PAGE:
Intro: Open-Source Papercraft
Open-Source Papercraft, or, a box for your cell phone!
Here, step-by-step, is how to get a box for your cell phone, Ipad, whatever, using only Open Source Software on Linux.
There are Windows versions for all these programs.
And these programs are, in order of use, Wings3D, MeshLab, Dxf2papercraft, LibreOffice 3.5 Writer, and Inkscape.
Step 1: Wings3D
Begin by designing a box in Wings3D, a box with windows, don't use insets on a face, but rather a face cut into 3, because it works out much better, I'll explain why, later on;
Step 2: Meshlab
Now, export the box on the Obj format, and import for MeshLab so that you can save the file to Dxf, save it in the sub-folder "Examples" folder of the Dxf2Papercraft. That way the 3D Dxf files are on "Examples", but the 2D Dxf files are not!
Step 3: Dxf2papercraft
With the Dxf file in, go to... The Dxf2papercraft Program, which, with a line of text that is always the same, just the file names change, you may turn a 3D Solid, into a 2D sheet to cut and paste!
And with 5 different ways to do so, see the Help text that shows up on the Terminal.
Step 4: The Lines on Dxf2Papercraft, and LibreOffice 3.5 Writer
Remember first, enter the folder where the Dxf2papercraft is, in this case a folder on the Desktop, so open a Terminal, write
And then, just input
./dxf2papercraft_32bit examples/telele3.dxf telelesheet3.dxf
Thus, the name changes, into the name you gave, plus "sheet," blahblahblah turns into blahblahblahsheet, for sheet as in, 2D.
Inset faces as windows do not work well on this Program, it is better to cut a face in 3, and delete the face in the middle. Then import to LibreOffice 3.5 Writer, which you will export to SVG:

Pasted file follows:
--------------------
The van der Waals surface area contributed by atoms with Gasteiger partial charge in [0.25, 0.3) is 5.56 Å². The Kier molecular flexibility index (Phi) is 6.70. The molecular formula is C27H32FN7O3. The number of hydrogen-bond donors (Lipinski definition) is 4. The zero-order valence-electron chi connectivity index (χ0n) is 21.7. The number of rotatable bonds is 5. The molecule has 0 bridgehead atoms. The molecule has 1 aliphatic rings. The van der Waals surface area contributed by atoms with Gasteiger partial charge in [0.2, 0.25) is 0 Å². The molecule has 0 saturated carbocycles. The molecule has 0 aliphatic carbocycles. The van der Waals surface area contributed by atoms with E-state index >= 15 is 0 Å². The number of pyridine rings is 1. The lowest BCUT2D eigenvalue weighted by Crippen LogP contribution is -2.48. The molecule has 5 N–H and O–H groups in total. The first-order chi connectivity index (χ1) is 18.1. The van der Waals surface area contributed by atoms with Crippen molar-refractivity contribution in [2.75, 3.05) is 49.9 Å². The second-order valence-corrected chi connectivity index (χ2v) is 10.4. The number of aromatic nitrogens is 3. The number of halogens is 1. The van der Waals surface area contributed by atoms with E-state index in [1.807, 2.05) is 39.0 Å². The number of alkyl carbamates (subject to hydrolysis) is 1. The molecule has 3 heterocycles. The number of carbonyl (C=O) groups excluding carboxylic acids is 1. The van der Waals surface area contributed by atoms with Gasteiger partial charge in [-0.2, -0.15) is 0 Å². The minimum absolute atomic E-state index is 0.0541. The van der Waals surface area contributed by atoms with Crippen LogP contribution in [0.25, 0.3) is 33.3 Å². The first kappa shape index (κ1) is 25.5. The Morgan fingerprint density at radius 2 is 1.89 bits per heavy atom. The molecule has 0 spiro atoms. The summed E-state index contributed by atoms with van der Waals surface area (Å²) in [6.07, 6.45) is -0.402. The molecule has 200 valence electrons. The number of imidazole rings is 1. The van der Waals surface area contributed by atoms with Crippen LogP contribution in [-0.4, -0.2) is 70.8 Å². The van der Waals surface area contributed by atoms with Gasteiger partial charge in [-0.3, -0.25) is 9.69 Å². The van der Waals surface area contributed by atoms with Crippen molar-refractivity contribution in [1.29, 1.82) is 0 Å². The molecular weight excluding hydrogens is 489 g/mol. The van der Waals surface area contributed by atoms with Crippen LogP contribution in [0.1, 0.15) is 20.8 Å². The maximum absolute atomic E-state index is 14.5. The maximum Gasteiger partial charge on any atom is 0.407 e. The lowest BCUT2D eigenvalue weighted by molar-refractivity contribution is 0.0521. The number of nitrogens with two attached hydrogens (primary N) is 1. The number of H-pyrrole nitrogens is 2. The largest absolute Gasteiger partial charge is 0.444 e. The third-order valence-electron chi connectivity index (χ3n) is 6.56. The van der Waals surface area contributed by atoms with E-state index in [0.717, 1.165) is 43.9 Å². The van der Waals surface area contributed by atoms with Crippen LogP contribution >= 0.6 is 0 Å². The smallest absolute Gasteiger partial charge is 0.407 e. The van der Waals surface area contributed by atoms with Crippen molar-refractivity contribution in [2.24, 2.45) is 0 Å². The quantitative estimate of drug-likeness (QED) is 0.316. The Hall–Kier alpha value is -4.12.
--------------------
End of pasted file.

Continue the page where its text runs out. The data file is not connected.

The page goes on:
Step 5: Do the Final Touches on Inkscape
Yes, set somewhat awkwardly, but it is child's play to straighten up the drawing in Inkscape:
Step 6: Print It!
Then, when you're done correcting and perfecting, you can also add colour, print the thing on your Printer;
Step 7: Bender
It is important to make the bending clear, and precise, nothing simpler than the method of the slot between two rulers, here's a Meccano version:
Step 8: A Clear Crease
It is a rounded piece that passes over the sheet, on the groove between the rulers , and a you get a clear crease:
Step 9: Voila'!
And by cutting and pasting, or riveting on plastic sheet, a piece of aluminum sheet, on the side facing your body, to protect the body from radio waves, and boost the signal, for you want the signal to focus on the cell phone, not you.
An inner lining of cardboard and a thick acetate window, you get this:
Step 10: Showing Off Some More
Not bad for a 70 cents plastic sheet, and 15 minutes of work!
Step 11: Some Final Photos
You see, even Plastic sheet can be creased, this way...
Step 12: Have Fun!
...And folded, like paper, although it's a lot harder to bend, otherwise!
Have some Papercraft, and Plastic-Craft fun!